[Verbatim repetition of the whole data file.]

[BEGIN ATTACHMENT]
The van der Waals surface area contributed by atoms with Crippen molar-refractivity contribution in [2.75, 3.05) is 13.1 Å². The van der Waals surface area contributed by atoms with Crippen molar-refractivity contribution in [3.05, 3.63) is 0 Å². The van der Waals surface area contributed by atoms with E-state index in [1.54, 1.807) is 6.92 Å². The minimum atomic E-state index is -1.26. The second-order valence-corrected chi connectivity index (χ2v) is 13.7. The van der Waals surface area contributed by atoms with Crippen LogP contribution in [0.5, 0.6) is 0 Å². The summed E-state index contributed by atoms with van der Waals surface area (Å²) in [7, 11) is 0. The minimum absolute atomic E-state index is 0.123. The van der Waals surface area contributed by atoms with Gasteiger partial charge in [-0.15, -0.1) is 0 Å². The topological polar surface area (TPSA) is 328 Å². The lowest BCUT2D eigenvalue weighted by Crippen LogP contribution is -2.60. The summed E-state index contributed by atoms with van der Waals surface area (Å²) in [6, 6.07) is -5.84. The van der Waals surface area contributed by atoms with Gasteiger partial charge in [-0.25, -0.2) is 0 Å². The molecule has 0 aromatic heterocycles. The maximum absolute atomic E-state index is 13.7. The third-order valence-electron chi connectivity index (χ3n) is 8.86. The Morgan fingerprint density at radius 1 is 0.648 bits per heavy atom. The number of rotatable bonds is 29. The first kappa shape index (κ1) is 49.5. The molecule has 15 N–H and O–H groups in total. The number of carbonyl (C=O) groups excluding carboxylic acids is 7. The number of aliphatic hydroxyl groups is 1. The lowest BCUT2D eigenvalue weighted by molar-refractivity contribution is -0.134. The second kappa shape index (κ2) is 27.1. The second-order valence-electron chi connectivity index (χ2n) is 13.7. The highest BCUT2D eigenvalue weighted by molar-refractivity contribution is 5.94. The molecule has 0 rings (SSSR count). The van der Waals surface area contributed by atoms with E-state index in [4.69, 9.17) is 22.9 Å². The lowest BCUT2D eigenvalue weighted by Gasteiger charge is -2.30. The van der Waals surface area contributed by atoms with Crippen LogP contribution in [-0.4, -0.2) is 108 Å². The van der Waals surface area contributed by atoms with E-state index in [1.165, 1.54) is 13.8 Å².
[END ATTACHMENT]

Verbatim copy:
The van der Waals surface area contributed by atoms with Crippen molar-refractivity contribution in [2.75, 3.05) is 13.1 Å². The van der Waals surface area contributed by atoms with Crippen molar-refractivity contribution in [3.05, 3.63) is 0 Å². The van der Waals surface area contributed by atoms with E-state index in [1.54, 1.807) is 6.92 Å². The minimum atomic E-state index is -1.26. The second-order valence-corrected chi connectivity index (χ2v) is 13.7. The van der Waals surface area contributed by atoms with Crippen LogP contribution in [0.5, 0.6) is 0 Å². The summed E-state index contributed by atoms with van der Waals surface area (Å²) in [7, 11) is 0. The minimum absolute atomic E-state index is 0.123. The van der Waals surface area contributed by atoms with Gasteiger partial charge in [-0.15, -0.1) is 0 Å². The topological polar surface area (TPSA) is 328 Å². The lowest BCUT2D eigenvalue weighted by Crippen LogP contribution is -2.60. The summed E-state index contributed by atoms with van der Waals surface area (Å²) in [6, 6.07) is -5.84. The van der Waals surface area contributed by atoms with Gasteiger partial charge in [-0.25, -0.2) is 0 Å². The molecule has 0 aromatic heterocycles. The maximum absolute atomic E-state index is 13.7. The third-order valence-electron chi connectivity index (χ3n) is 8.86. The Morgan fingerprint density at radius 1 is 0.648 bits per heavy atom. The number of rotatable bonds is 29. The first kappa shape index (κ1) is 49.5. The molecule has 15 N–H and O–H groups in total. The number of carbonyl (C=O) groups excluding carboxylic acids is 7. The number of aliphatic hydroxyl groups is 1. The lowest BCUT2D eigenvalue weighted by molar-refractivity contribution is -0.134. The second kappa shape index (κ2) is 27.1. The second-order valence-electron chi connectivity index (χ2n) is 13.7. The highest BCUT2D eigenvalue weighted by molar-refractivity contribution is 5.94. The molecule has 0 rings (SSSR count). The van der Waals surface area contributed by atoms with E-state index in [4.69, 9.17) is 22.9 Å². The lowest BCUT2D eigenvalue weighted by Gasteiger charge is -2.30. The van der Waals surface area contributed by atoms with Crippen LogP contribution in [-0.4, -0.2) is 108 Å². The van der Waals surface area contributed by atoms with E-state index in [1.165, 1.54) is 13.8 Å².